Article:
No More Poker Face – Decoding Attendees’ Real-Time Reactions

We've written here about how the government is looking at facial recognition to improve security and make access to places and data more efficient. While the policy and technology challenges are worked out within multiple government use cases, event planners can look to the same technology to improve how they deliver content and education.

As this article points out, surveys provide a snapshot of audience reaction to an event, but they do so in days, even weeks after it has wrapped. Additionally, there is a lot of effort that goes into getting survey responses back and analyzed, and even then, the sample size may not be statistically valid.

Good speakers and planners know the power of reading the room and adjusting on the fly to keep and increase audience interest and participation. But bright lights, sheer audience size, and general logistics make that problematic. Tracking social media can also provide a real-time pulse on how attendees are digesting and reacting to content. But getting this feedback is dependent on attendees using these platforms and using them in real-time. With facial and biometric technologies, event planners and marketers can remove these challenges and dependencies and collect attendee feedback without having to ask anything of those attendees.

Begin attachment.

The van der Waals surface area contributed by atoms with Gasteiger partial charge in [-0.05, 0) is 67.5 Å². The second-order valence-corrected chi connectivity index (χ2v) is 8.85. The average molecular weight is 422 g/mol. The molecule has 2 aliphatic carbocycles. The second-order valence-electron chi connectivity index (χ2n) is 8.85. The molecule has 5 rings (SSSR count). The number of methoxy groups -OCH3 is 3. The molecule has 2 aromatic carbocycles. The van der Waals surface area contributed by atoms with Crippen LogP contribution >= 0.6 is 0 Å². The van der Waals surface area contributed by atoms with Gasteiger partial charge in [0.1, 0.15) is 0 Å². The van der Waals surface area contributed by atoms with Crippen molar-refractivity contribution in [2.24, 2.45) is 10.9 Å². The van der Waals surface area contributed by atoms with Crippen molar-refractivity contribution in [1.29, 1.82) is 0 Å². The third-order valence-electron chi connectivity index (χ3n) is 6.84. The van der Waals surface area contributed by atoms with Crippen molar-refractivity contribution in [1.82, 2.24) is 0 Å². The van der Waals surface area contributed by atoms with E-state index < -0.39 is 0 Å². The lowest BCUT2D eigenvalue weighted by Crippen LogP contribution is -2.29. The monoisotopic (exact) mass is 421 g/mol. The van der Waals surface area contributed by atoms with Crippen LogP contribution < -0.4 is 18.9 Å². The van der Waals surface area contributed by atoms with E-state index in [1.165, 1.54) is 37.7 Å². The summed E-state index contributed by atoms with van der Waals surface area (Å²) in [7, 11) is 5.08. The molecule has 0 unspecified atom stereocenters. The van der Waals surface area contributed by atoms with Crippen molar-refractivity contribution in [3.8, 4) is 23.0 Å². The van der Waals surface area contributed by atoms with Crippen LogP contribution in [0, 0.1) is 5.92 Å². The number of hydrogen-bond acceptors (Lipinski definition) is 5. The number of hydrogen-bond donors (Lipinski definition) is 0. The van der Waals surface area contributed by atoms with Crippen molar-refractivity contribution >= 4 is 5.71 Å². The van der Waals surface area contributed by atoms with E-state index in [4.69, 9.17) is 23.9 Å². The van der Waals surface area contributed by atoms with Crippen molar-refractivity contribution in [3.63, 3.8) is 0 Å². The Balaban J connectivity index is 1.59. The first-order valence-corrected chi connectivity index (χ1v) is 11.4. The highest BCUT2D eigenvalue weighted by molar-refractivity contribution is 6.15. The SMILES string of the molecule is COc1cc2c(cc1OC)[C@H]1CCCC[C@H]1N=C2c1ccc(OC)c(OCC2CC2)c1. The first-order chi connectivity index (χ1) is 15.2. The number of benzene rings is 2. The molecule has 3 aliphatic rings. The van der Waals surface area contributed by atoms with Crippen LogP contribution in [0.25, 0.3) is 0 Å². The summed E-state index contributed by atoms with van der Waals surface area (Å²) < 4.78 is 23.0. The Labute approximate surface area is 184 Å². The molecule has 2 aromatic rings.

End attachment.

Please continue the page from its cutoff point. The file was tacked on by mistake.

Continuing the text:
Audience engagement tools using biometrics can identify attendees' emotions without identifying the face or person. In one implementation, video cameras mounted at the side of the stage film the facial expressions of the audience. This feed is run through AI-powered software to identify and track expressions of the people watching the stage and what emotion they are expressing (fear, anger, happiness, etc.). A raw look at this data is available, but within a couple of minutes the software can more fully analyze it and provide a quick view if the audience is reacting positively or negatively.